Rocket Stove DIY Links

Homestead ‘Popcorn’ Stove

Homestead ‘Popcorn’ Stove

Fred Erdmann’s rocket stove is a real “found materials” piece. The build begins with a popcorn can that, when filled with sand, gravel, or soil, provides more than enough insulation for full combustion. Erdmann’s rocket stove produces enough heat to boil vegetables or seafood on cold, wet nights at his coastal Washington-state homestead.

Materials: Large metal popcorn can with lid; 6-inch-diameter metal elbow; 6-inch-diameter stove pipe; metal screws or high-heat metal epoxy; grill grate; 3 or 4 legs.

• Cut two 6-inch holes into the popcorn can — 1 in the side for the elbow and 1 in the top for the stove pipe.

• Attach elbow to stove pipe with metal screws or high-heat metal epoxy.

• Fill the can with an insulation material (sand or soil).

• Fasten the lid to the can using metal screws or high-heat metal epoxy.

• Fashion a grill grate to lay across the hole in the lid.

• Cut a strip of metal, wrap the top lid, and fasten to form a wind block. (Optional)

1-Hour British Brick Stove

1-Hour British Brick Stove

Ravi Deo spent about an hour building this sturdy rocket stove in his suburban London backyard, but only because he wanted it completely level. If you’re not as particular, you could be grilling in a half-hour. This permanent setup is sure to be a hit at backyard cookouts.

Materials: Concrete paving slab; bricks; metal lath; grill or oven grate.

• Set a concrete paving slab (17 inches on each side or larger) so that the top is at ground level.

• Arrange bricks in a horseshoe shape on the slab, and lay metal lath on top.

• Add a second horseshoe layer, sandwiching the edges of the lath between the layers.

• Add a four-sided layer of bricks on top of the second horseshoe for the chimney base.

• Continue to add layers, alternating seams, to build the chimney to full height.

• Lay an old grill or oven grate on top.

Cinder Block Rocket Stove

Cinder Block Rocket Stove

Colleen Codekas’ take on the straightforward cinder block stove includes a sturdy foundation that would be at home in any backyard, fishing spot, or campsite. To cook on this utilitarian design, load wood into the vertical block’s top core (opening) and cook on the front core of the horizontal block.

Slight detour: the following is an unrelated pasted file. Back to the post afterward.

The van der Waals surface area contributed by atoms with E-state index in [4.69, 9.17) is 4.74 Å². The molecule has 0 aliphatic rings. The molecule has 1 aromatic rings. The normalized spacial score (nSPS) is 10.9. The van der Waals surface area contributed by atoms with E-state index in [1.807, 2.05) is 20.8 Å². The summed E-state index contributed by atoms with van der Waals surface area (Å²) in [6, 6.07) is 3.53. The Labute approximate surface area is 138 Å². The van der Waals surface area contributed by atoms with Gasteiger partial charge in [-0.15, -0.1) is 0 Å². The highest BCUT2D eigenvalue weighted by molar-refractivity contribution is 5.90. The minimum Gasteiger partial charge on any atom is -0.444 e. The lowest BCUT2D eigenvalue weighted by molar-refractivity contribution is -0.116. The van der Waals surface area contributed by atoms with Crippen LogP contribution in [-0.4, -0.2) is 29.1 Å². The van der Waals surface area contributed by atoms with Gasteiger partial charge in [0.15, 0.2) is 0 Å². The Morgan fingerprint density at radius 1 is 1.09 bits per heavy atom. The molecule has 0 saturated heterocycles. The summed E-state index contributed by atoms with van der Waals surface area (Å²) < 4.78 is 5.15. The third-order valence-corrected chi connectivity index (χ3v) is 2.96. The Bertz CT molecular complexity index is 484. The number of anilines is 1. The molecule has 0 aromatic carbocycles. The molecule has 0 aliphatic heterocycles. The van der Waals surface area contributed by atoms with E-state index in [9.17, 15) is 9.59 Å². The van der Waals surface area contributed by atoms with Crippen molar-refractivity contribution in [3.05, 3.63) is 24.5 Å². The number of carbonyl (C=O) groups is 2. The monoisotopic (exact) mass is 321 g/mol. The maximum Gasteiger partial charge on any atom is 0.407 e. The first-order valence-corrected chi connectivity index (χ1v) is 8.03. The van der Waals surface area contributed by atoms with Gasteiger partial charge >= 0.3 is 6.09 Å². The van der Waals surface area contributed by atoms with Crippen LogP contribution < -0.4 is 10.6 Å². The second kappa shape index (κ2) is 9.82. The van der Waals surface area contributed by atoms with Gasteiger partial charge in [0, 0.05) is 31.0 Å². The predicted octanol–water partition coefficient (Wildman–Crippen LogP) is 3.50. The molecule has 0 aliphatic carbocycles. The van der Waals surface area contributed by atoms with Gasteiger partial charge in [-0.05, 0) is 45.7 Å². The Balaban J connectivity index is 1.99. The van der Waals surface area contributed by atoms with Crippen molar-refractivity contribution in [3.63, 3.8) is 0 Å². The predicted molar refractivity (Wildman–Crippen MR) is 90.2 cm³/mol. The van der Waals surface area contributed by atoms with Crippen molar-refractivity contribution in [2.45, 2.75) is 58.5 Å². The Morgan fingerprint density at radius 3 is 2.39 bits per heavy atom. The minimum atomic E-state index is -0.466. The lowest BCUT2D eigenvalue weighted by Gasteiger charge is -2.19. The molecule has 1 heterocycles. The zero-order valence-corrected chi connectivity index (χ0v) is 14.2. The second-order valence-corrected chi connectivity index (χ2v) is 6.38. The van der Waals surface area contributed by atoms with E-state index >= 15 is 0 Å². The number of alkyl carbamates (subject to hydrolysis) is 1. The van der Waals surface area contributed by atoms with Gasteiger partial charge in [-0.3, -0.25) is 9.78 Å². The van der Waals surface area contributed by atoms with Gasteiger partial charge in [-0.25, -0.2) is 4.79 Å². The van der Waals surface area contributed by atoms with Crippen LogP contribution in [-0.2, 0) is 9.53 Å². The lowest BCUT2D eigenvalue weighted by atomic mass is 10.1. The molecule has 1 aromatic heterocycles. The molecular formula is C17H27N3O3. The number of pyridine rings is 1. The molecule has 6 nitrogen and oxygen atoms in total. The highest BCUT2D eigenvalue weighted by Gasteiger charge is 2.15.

Materials: 4 concrete pavers; 2 cinder blocks; brick; grill grate.

• Arrange 2 concrete pavers into a “T” to form the base of your stove.

• Lay 1 cinder block horizontally and stand another, vertically, on the pavers. Stand a brick on-end on top of the horizontal cinder block’s midsection. Square the joint.

• Stand 2 pavers on their edges on top of the base cinder block’s sidewalls. This should form an “H” when viewed from above (photo at far left).

• Top the “H” with the final cinder block (photo at near left).

• Place a grill grate across the top.

‘Space Shuttle’ Cookstove

‘Space Shuttle’ Cookstove

With little more than a welder and some scrap metal, Muhammet Sel fashioned a handsome rocket stove in Turkey. He’s dubbed the finished project the “Space Shuttle” because of its color, but also because of its impressive heat production. The design of this wood burning cookstove incorporates a 1-inch insulation sleeve, which Sel fills with soil.

Materials: 60-inch-long, 4-by-4-inch pipe; 29-by-4-inch, 16-gauge sheet metal.

• Cut a length of 4-by-4-inch square pipe into 2 equal sections at a 45-degree angle. One of these will serve as the supply shaft and the other as the combustion chamber.

• Cut a flat shelf for the supply shaft that runs along the pipe’s length to the short side of the angle.

• Weld the shelf to the supply shaft to partition off approximately 1/4 of the pipe for airflow.

• Weld the supply shaft to the combustion chamber to form a 90-degree angle.

• Attach a bottom plate that extends 1 to 2 inches beyond the combustion tube’s sides.

• Cut a front plate to fit around the supply shaft, and attach.

• Cut a back plate and 2 side plates that will fully enclose the combustion chamber. Attach.

• Fill the insulation area between the combustion chamber and the plates with soil or sand.

• Cut a top that encloses the insulation space, but leaves the combustion chamber clear.

• Smooth all of your welds with an angle grinder.

• Attach 3 or 4 solid bars with flat tops for cooking support. These bars should allow enough airflow beneath the cooking surface to maintain the draft.

• Apply a coat of high-heat paint.